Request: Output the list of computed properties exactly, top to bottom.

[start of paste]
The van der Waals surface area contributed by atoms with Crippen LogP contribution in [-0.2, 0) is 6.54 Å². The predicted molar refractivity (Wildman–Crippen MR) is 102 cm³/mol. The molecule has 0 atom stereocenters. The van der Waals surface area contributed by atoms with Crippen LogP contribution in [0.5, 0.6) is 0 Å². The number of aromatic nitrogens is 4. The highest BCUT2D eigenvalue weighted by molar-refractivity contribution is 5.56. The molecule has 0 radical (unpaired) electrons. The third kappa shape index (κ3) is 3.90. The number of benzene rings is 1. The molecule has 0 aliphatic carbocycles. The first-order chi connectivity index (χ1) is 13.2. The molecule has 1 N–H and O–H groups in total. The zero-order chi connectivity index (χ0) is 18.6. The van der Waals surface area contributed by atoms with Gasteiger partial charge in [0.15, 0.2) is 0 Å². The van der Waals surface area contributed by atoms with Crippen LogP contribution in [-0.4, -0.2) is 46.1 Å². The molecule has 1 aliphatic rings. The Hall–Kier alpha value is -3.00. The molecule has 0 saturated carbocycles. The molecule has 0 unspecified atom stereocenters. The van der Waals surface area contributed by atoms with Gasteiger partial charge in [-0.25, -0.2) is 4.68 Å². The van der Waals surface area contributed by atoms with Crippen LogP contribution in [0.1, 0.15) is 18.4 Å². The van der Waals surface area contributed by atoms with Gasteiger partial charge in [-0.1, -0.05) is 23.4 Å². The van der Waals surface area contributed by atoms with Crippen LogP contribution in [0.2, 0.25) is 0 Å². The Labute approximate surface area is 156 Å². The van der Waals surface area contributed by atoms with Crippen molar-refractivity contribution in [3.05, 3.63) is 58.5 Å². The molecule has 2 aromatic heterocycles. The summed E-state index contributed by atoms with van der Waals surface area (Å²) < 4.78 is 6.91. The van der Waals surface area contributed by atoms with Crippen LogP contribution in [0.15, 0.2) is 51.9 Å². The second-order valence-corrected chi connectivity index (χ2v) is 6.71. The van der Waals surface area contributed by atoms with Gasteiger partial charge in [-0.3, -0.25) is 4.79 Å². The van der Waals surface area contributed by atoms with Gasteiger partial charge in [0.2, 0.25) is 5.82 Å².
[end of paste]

The van der Waals surface area contributed by atoms with Crippen LogP contribution in [-0.2, 0) is 6.54 Å². The predicted molar refractivity (Wildman–Crippen MR) is 102 cm³/mol. The molecule has 0 atom stereocenters. The van der Waals surface area contributed by atoms with Crippen LogP contribution in [0.5, 0.6) is 0 Å². The number of aromatic nitrogens is 4. The highest BCUT2D eigenvalue weighted by molar-refractivity contribution is 5.56. The molecule has 0 radical (unpaired) electrons. The third kappa shape index (κ3) is 3.90. The number of benzene rings is 1. The molecule has 0 aliphatic carbocycles. The first-order chi connectivity index (χ1) is 13.2. The molecule has 1 N–H and O–H groups in total. The zero-order chi connectivity index (χ0) is 18.6. The van der Waals surface area contributed by atoms with Gasteiger partial charge in [0.15, 0.2) is 0 Å². The van der Waals surface area contributed by atoms with Crippen LogP contribution in [-0.4, -0.2) is 46.1 Å². The molecule has 1 aliphatic rings. The Hall–Kier alpha value is -3.00. The molecule has 0 saturated carbocycles. The molecule has 0 unspecified atom stereocenters. The van der Waals surface area contributed by atoms with Gasteiger partial charge in [-0.25, -0.2) is 4.68 Å². The van der Waals surface area contributed by atoms with Crippen LogP contribution in [0.1, 0.15) is 18.4 Å². The van der Waals surface area contributed by atoms with Gasteiger partial charge in [-0.1, -0.05) is 23.4 Å². The van der Waals surface area contributed by atoms with Crippen LogP contribution in [0.2, 0.25) is 0 Å². The Labute approximate surface area is 156 Å². The van der Waals surface area contributed by atoms with Crippen molar-refractivity contribution in [3.05, 3.63) is 58.5 Å². The molecule has 2 aromatic heterocycles. The summed E-state index contributed by atoms with van der Waals surface area (Å²) < 4.78 is 6.91. The van der Waals surface area contributed by atoms with Crippen LogP contribution in [0.15, 0.2) is 51.9 Å². The second-order valence-corrected chi connectivity index (χ2v) is 6.71. The van der Waals surface area contributed by atoms with Gasteiger partial charge in [-0.3, -0.25) is 4.79 Å². The van der Waals surface area contributed by atoms with Gasteiger partial charge in [0.2, 0.25) is 5.82 Å².